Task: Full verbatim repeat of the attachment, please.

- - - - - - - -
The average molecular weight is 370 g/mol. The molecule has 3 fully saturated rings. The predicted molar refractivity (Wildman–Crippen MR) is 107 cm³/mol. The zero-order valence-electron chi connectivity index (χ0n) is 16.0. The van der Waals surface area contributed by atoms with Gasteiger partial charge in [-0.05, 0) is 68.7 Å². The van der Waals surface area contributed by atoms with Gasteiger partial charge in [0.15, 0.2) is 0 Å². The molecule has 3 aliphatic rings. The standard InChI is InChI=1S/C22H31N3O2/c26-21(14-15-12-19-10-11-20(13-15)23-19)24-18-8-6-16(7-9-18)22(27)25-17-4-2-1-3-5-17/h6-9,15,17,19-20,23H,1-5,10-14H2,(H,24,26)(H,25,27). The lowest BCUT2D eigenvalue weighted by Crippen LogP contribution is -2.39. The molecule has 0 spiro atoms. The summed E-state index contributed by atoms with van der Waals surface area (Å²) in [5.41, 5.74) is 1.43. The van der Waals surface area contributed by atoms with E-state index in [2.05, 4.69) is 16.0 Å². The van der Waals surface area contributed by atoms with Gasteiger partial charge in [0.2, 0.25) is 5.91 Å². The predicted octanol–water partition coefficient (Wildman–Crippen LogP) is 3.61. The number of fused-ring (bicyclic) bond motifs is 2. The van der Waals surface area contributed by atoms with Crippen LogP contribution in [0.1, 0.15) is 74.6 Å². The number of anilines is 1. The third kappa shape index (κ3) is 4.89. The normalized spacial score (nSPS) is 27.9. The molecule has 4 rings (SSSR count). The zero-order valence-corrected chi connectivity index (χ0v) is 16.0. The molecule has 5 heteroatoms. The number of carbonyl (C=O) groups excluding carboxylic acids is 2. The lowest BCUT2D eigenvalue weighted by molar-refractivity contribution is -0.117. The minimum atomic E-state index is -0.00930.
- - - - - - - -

The average molecular weight is 370 g/mol. The molecule has 3 fully saturated rings. The predicted molar refractivity (Wildman–Crippen MR) is 107 cm³/mol. The zero-order valence-electron chi connectivity index (χ0n) is 16.0. The van der Waals surface area contributed by atoms with Gasteiger partial charge in [-0.05, 0) is 68.7 Å². The van der Waals surface area contributed by atoms with Gasteiger partial charge in [0.15, 0.2) is 0 Å². The molecule has 3 aliphatic rings. The standard InChI is InChI=1S/C22H31N3O2/c26-21(14-15-12-19-10-11-20(13-15)23-19)24-18-8-6-16(7-9-18)22(27)25-17-4-2-1-3-5-17/h6-9,15,17,19-20,23H,1-5,10-14H2,(H,24,26)(H,25,27). The lowest BCUT2D eigenvalue weighted by Crippen LogP contribution is -2.39. The molecule has 0 spiro atoms. The summed E-state index contributed by atoms with van der Waals surface area (Å²) in [5.41, 5.74) is 1.43. The van der Waals surface area contributed by atoms with E-state index in [2.05, 4.69) is 16.0 Å². The van der Waals surface area contributed by atoms with Gasteiger partial charge in [0.2, 0.25) is 5.91 Å². The predicted octanol–water partition coefficient (Wildman–Crippen LogP) is 3.61. The number of fused-ring (bicyclic) bond motifs is 2. The van der Waals surface area contributed by atoms with Crippen LogP contribution in [0.1, 0.15) is 74.6 Å². The number of anilines is 1. The third kappa shape index (κ3) is 4.89. The normalized spacial score (nSPS) is 27.9. The molecule has 4 rings (SSSR count). The zero-order valence-corrected chi connectivity index (χ0v) is 16.0. The molecule has 5 heteroatoms. The number of carbonyl (C=O) groups excluding carboxylic acids is 2. The lowest BCUT2D eigenvalue weighted by molar-refractivity contribution is -0.117. The minimum atomic E-state index is -0.00930.